Sub-Saharan Africa remains low on this year's UN Human Development Index. But economic growth in these countries means they could be in a position to provide social security to the most vulnerable, experts suggest.
The first message sounded promising: "Africa is enjoying higher levels of economic growth and well-being." said Abdoulaye Mar Dieye, the director of the Regional Bureau for Africa in the UN Development Programme (UNDP). He added that in the last three years, many achievements have also been made in income, health and education. Rwanda and Ethopia showed the fastest growth, followed by Angola, Burundi and Mosambique, the latest UN Human Development Report showed.
But then there is the other side of the coin. Sub-Saharan Africa is the region with the greatest disparity between rich and poor in the world. 585 million people live in poverty or at risk of poverty – that equates to 72 percent of the region's population.
One cause for the continued poverty is an increasing sense of vulnerability and insecurity, which affects whole nations as well as individuals, Khalid Malik, director of the UN Human Development Report explained. But who is vulnerable and in what ways? "People's vulnerability is influenced by the capabilities of health and education. If you are better educated, richer, you can deal with risk better. And the context you inhabit, the position you are in, is also important. If you are in the minority in a country, it matters," says Malik.
Migrants, women, children, older people and indigenous people are the groups which are most at risk of becoming marginalized in society. A change in their circumstances, such as losing their job or falling ill, can quickly result in these people losing their livelihoods. "80 percent of the world lack social protection, 12 percent of the world suffers from chronic hunger and nearly half of all workers - more than 1.5 billion people – are in informal or precarious employment," Malik said.
A growing population – an increase in responsibilty
This vulnerability is far less pronounced in industrialized countries than in poorer, developing nations. Every year, UNDP examines 187 countries and comes up with a figure for their development, summarized in the Human Development Index (HDI). At the top of the list is Norway, which is ranked as "very highly developed," followed by Australia and Switzerland. Germany is in sixth place. But the bottom third of the list is primarily made up of countries from Sub-Saharan Africa. The lowest ranked country at number 187 is the central African country Niger.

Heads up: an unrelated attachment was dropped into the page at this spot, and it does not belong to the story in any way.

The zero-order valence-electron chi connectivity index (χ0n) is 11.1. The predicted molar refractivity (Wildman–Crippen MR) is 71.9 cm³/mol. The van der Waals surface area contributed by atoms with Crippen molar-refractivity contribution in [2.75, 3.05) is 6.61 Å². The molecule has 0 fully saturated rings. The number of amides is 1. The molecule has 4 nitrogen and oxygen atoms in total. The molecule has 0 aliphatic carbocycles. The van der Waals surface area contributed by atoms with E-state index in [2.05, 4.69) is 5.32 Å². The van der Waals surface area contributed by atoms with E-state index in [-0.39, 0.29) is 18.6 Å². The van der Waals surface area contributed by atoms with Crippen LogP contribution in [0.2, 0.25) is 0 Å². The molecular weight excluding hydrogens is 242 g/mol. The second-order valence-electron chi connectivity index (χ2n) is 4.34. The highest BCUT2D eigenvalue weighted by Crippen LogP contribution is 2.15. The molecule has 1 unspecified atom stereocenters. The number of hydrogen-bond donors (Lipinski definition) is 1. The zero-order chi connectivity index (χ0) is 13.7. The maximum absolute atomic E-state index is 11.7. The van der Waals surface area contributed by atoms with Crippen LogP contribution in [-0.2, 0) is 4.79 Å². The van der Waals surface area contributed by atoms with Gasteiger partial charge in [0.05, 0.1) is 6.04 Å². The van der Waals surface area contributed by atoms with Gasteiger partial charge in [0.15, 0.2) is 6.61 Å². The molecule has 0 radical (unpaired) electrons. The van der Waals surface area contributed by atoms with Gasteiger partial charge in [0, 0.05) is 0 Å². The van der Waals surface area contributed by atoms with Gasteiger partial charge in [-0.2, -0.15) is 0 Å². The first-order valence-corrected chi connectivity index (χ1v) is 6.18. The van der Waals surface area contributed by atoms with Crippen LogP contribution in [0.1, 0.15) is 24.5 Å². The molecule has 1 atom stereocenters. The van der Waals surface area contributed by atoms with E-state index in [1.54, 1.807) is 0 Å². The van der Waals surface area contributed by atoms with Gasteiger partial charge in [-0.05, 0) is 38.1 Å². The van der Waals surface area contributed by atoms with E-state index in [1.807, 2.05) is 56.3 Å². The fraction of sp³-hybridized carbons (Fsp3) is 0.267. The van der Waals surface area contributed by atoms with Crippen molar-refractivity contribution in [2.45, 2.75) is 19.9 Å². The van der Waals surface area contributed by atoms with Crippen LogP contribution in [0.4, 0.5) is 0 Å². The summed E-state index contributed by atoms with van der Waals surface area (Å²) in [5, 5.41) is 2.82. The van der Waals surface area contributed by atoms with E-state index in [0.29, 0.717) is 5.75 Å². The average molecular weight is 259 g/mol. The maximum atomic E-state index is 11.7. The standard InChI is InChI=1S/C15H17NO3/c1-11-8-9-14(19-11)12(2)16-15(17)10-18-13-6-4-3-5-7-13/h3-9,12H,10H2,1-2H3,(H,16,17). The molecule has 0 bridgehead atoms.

The high levels of poverty in Africa are also due to a growth in the population, said Ruth Müller from the Berlin Institute for Population and Development. "The greater the growth of a population, the more people have to be provided for." Despite good levels of economic growth, providing for their large populations, whether with food, education or health services, is a huge challenge for African countries in their current economic situations.
Developing countries too poor for social security?
One way of protecting people is through social security. According to Malik, developing countries are also in a position to offer this. "You're talking about three to five percent of GDP in the case of low income countries. So it's possible to do this," he said. "And the gains are quite large because it leads to greater prosperity."
Müller agrees with the theory that poor countries could afford to provide social security. "It's important to have a net which will protect people on a long term basis by preventing them from falling into poverty, so that they are able to make plans with a sense of security. Then a family would be in a position to say, okay, I have a livelihood, I can send my children to school and also stay healthy." It is only with this kind of security that development is possible, Müller believes.
High birth rates are a significant obstacle to progress in African countries, Müller points out. If they were to drop, "then at some point a demographic bulge would develop," an employable population generating income. "When this bulge appears and the jobs are there, an economic machine is suddenly set into motion. And if education is invested in at the same time, that would ensure that more and more economic growth is generated," said Müller.
Global issues – global answers
Many of Africa's problems go beyond national or regional concerns. The financial crisis, climate change, refugees – the issues are often global. For this reason, the issues must also be dealt with on a global level, the UNDP report recommended. It suggested that approaches which go beyond the scope of short term emergency aid are the way forward.
The central African country of Niger, for example, recently had to deal with acute food shortages after a series of droughts. Meanwhile, in neighbouring Mali, Islamists were fighting for power, forcing thousands of people to flee their homes – and travel to hunger stricken Niger.
Multilateral organisations like the G-20 (the 20 biggest industrial and emerging countries) would be good candidates to take on the responsibility in this kind of situation, the report said.